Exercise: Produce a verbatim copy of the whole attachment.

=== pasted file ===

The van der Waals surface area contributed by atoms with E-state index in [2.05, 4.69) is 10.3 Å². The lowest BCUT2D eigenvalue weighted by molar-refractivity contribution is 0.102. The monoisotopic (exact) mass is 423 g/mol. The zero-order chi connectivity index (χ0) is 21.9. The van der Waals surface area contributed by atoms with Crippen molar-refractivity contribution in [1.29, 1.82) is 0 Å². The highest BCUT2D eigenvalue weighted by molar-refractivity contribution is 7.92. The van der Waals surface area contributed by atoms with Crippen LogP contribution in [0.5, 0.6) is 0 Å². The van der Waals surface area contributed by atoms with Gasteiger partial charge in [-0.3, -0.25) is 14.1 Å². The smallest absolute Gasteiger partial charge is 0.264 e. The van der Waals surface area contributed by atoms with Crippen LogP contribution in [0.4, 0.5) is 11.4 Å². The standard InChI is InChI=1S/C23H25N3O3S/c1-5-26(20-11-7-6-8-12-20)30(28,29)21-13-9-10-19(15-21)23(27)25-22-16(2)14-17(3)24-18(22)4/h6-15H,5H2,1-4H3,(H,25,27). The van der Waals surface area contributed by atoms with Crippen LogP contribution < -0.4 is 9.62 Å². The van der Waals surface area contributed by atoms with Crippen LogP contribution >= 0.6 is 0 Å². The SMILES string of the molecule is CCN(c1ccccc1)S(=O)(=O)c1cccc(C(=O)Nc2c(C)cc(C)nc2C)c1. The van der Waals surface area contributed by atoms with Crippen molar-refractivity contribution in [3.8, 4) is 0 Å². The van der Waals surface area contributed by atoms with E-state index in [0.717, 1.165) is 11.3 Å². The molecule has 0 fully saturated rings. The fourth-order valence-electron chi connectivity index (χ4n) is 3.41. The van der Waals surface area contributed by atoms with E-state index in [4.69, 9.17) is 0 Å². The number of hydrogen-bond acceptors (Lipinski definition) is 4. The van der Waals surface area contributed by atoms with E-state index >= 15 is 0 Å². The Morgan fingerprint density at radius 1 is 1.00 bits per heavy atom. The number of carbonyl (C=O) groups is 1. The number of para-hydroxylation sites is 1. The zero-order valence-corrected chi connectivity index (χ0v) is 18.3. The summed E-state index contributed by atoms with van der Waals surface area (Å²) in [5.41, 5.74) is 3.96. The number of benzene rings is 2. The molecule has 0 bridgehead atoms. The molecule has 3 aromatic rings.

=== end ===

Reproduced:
The van der Waals surface area contributed by atoms with E-state index in [2.05, 4.69) is 10.3 Å². The lowest BCUT2D eigenvalue weighted by molar-refractivity contribution is 0.102. The monoisotopic (exact) mass is 423 g/mol. The zero-order chi connectivity index (χ0) is 21.9. The van der Waals surface area contributed by atoms with Crippen molar-refractivity contribution in [1.29, 1.82) is 0 Å². The highest BCUT2D eigenvalue weighted by molar-refractivity contribution is 7.92. The van der Waals surface area contributed by atoms with Crippen LogP contribution in [0.5, 0.6) is 0 Å². The van der Waals surface area contributed by atoms with Gasteiger partial charge in [-0.3, -0.25) is 14.1 Å². The smallest absolute Gasteiger partial charge is 0.264 e. The van der Waals surface area contributed by atoms with Crippen LogP contribution in [0.4, 0.5) is 11.4 Å². The standard InChI is InChI=1S/C23H25N3O3S/c1-5-26(20-11-7-6-8-12-20)30(28,29)21-13-9-10-19(15-21)23(27)25-22-16(2)14-17(3)24-18(22)4/h6-15H,5H2,1-4H3,(H,25,27). The van der Waals surface area contributed by atoms with Crippen LogP contribution < -0.4 is 9.62 Å². The van der Waals surface area contributed by atoms with Crippen LogP contribution >= 0.6 is 0 Å². The SMILES string of the molecule is CCN(c1ccccc1)S(=O)(=O)c1cccc(C(=O)Nc2c(C)cc(C)nc2C)c1. The van der Waals surface area contributed by atoms with Crippen molar-refractivity contribution in [3.8, 4) is 0 Å². The van der Waals surface area contributed by atoms with E-state index in [0.717, 1.165) is 11.3 Å². The molecule has 0 fully saturated rings. The fourth-order valence-electron chi connectivity index (χ4n) is 3.41. The van der Waals surface area contributed by atoms with E-state index in [4.69, 9.17) is 0 Å². The number of hydrogen-bond acceptors (Lipinski definition) is 4. The van der Waals surface area contributed by atoms with E-state index >= 15 is 0 Å². The Morgan fingerprint density at radius 1 is 1.00 bits per heavy atom. The number of carbonyl (C=O) groups is 1. The number of para-hydroxylation sites is 1. The zero-order valence-corrected chi connectivity index (χ0v) is 18.3. The summed E-state index contributed by atoms with van der Waals surface area (Å²) in [5.41, 5.74) is 3.96. The number of benzene rings is 2. The molecule has 0 bridgehead atoms. The molecule has 3 aromatic rings.